• Created the True North Fund to combine federal and philanthropic resources and demonstrate how public and private dollars can be aggregated to help evidence-based programs achieve greater scale and impact.
  • EMCF’s subgrantees have:
    • Served 21,000 youth across the country,
    • Expanded/replicated operations in Washington, DC and 15 states, and
    • Begun planning for sustainability.

Nonprofits Receiving Social Innovation Fund Awards from The Edna McConnell Clark Foundation

BELL (Building Educated Leaders for Life)Communities in Schools, National
The Children's Aid Society -Carrera Adolescent Pregnancy Prevention Program (CAS-Carrera)Gateway to College National Network
The Center for Employment Opportunities (CEO)Reading Partners
Children's Home Society of North Carolina (CHSNC)SEED Foundation
Children's Institute, Inc (CII) 

BELL (Building Educated Leaders for Life)
Dorchester, MA
First year award amount: $2 million

BELL (Building Educated Leaders for Life) provides educational summer and afterschool experiences to help youth in grades K-8 who are falling academically behind gain core academic skills, transition successfully into middle and high school, and improve their attitudes toward school and learning. BELL’s summer program is the only large-scale program with strong empirical proof that it helps raise the academic achievement of lowincome, academically behind youth during the summer months, when economically disadvantaged youth are especially prone to “summer learning loss” that has long-lasting effects on their academic progress.

This investment will help the organization establish its summer program in up to three new states and to expand in five existing states, launch a second evaluation of the effectiveness of its summer program to broaden its evidence base, and strengthen its business development capacity to support and sustain future growth. With this investment, BELL is developing plans to serve 18,500-21,500 youth in its summer program between 2012 and 2014. A scenario-based growth plan will finalize these projections in June 2011. Rigorous evaluation completed by Mathematica and the Urban Institute in 2006 proved that BELL’s summer program has a positive and statistically significant impact on reading achievement over the summer months, reducing summer learning loss for low-income, academically behind students. It is pursuing a follow-up evaluation to test for longer-term effects throughout the school year, and evaluate its program across multiple, geographically diverse sites.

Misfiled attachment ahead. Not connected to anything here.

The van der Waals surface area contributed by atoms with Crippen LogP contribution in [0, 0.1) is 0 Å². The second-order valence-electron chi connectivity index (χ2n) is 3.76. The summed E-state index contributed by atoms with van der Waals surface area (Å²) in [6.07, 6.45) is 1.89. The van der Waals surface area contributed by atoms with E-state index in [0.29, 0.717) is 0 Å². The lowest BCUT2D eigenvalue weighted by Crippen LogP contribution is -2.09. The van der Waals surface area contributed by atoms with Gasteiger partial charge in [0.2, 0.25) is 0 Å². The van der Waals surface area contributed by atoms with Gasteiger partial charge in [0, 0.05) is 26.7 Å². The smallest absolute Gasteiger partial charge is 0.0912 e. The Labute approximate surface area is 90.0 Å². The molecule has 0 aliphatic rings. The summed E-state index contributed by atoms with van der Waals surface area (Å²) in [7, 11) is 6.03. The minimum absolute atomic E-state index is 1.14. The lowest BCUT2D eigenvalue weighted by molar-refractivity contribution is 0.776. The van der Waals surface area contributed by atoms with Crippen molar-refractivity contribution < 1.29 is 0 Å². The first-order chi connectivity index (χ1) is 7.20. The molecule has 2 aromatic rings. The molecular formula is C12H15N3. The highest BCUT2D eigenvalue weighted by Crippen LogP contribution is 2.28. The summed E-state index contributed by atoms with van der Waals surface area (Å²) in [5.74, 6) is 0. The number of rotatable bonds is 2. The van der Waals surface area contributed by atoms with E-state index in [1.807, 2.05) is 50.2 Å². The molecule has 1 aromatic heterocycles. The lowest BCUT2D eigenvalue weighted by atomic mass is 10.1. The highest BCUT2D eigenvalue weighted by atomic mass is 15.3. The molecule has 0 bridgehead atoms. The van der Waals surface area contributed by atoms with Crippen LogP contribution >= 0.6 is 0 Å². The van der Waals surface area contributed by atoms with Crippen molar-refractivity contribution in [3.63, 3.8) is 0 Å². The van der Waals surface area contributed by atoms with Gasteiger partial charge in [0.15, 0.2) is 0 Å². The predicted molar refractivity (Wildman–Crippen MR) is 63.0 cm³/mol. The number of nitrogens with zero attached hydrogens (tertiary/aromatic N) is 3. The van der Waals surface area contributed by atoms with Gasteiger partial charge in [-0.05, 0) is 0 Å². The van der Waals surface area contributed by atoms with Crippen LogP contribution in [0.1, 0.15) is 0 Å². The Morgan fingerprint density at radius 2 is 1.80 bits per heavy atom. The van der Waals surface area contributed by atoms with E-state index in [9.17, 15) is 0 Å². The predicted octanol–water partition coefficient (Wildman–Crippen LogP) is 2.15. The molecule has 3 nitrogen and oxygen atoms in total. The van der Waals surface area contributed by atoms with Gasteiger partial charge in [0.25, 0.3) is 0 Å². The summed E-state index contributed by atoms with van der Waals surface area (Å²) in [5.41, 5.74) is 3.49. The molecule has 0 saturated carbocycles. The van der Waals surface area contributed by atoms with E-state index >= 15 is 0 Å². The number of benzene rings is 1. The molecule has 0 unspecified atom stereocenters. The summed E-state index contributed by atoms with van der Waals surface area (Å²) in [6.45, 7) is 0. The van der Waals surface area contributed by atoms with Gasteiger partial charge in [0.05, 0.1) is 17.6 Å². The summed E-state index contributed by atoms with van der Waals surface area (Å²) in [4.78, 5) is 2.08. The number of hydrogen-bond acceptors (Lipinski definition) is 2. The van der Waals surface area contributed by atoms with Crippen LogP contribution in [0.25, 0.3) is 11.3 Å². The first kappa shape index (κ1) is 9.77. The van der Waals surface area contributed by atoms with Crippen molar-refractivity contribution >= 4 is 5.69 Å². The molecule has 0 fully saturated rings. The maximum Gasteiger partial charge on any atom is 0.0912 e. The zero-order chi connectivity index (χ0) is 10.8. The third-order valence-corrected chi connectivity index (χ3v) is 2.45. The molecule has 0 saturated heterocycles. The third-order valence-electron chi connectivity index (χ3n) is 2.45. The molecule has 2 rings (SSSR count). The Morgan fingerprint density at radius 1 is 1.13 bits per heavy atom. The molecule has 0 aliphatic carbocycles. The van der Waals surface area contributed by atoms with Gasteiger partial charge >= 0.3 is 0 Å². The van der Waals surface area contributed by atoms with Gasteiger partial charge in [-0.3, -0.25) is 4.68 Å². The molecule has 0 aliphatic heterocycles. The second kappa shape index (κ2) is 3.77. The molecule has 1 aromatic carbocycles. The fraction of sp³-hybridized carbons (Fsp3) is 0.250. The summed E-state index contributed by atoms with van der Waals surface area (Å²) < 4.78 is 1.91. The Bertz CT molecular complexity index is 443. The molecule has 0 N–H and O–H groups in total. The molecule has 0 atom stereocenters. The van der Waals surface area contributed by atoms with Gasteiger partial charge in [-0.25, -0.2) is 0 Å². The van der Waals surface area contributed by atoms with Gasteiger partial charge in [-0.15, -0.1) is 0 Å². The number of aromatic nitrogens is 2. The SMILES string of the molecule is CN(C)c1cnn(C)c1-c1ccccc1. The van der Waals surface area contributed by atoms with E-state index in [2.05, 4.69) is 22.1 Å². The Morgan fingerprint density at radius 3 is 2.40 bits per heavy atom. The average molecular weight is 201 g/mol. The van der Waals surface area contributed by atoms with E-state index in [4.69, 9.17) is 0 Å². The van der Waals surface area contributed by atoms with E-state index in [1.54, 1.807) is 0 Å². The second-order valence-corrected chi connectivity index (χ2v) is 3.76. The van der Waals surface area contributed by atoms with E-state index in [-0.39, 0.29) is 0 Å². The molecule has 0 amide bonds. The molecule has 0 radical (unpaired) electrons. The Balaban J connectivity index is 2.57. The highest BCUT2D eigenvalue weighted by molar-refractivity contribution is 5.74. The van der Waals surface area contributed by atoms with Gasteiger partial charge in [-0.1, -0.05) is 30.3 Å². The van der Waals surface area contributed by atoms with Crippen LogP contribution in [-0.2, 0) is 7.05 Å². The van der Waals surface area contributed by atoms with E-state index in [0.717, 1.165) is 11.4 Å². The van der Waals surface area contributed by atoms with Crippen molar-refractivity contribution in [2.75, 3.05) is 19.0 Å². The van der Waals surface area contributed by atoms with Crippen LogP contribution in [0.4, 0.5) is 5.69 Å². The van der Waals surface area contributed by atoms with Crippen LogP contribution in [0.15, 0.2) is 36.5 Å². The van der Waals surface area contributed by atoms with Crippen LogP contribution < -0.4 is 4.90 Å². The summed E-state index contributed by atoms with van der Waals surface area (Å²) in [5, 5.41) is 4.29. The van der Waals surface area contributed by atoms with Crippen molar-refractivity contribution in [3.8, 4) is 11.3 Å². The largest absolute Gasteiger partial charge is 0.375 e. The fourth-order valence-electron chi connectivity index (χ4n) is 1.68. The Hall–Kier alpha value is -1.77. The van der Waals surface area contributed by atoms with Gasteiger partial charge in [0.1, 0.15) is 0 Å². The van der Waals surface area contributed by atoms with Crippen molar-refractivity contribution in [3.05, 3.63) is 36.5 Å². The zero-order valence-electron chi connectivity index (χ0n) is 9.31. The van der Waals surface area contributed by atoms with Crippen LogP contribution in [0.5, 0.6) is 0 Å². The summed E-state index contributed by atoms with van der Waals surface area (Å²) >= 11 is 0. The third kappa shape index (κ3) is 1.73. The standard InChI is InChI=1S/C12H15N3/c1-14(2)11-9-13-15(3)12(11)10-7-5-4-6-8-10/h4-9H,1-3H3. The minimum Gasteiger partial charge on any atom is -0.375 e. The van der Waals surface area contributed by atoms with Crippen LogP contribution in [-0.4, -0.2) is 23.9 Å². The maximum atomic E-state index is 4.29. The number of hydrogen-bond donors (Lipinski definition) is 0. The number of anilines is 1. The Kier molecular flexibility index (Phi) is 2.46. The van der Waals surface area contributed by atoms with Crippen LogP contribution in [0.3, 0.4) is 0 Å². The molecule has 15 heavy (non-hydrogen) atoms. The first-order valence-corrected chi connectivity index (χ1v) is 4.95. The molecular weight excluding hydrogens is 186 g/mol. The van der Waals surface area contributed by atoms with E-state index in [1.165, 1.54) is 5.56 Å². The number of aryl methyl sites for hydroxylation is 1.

The Children's Aid Society -Carrera Adolescent Pregnancy Prevention Program (CAS-Carrera)
New York, NY
First year award amount: $1.5 million

The Carrera Adolescent Pregnancy Prevention Program (CAS-Carrera), a program of the Children’s Aid Society, is an evidence-based pregnancy prevention model that helps young people avoid becoming parents during the second decade of their lives. Its model is grounded in the belief that young people are “at promise,” not “at risk.” Founded in 1984 by Dr. Michael Carrera, this holistic, “above the waist” program engages young people year-round, beginning in the fifth or sixth grade, and continues through graduation from high school and beyond. The program is currently delivered in two modes: a proven afterschool model and an innovative adaptation of the afterschool model that is integrated into the school day. CAS-Carrera is one of very few pregnancy prevention programs in the country with top tier evidence of its effectiveness as recognized by the Coalition for Evidence-Based Policy. A randomized controlled trial evaluation of the afterschool model, conducted by Philliber Research Associates, showed statistically significant outcomes on teen pregnancy, academic achievement, work experience and health care utilization. With this investment, CAS-Carrera will create a National Accreditation and Training Center to provide technical assistance to local organizations replicating its afterschool program in up to eight states; establish its inschool program at sites in Oklahoma and, potentially, three additional states; and conduct a quasi-experimental evaluation by Philliber Research Associates of its integrated in-school model. CAS– Carrera is developing plans to serve 10,000-11,000 youth in its programs in the states identified between 2012 and 2014. A scenario-based growth plan will finalize these projections in June 2011.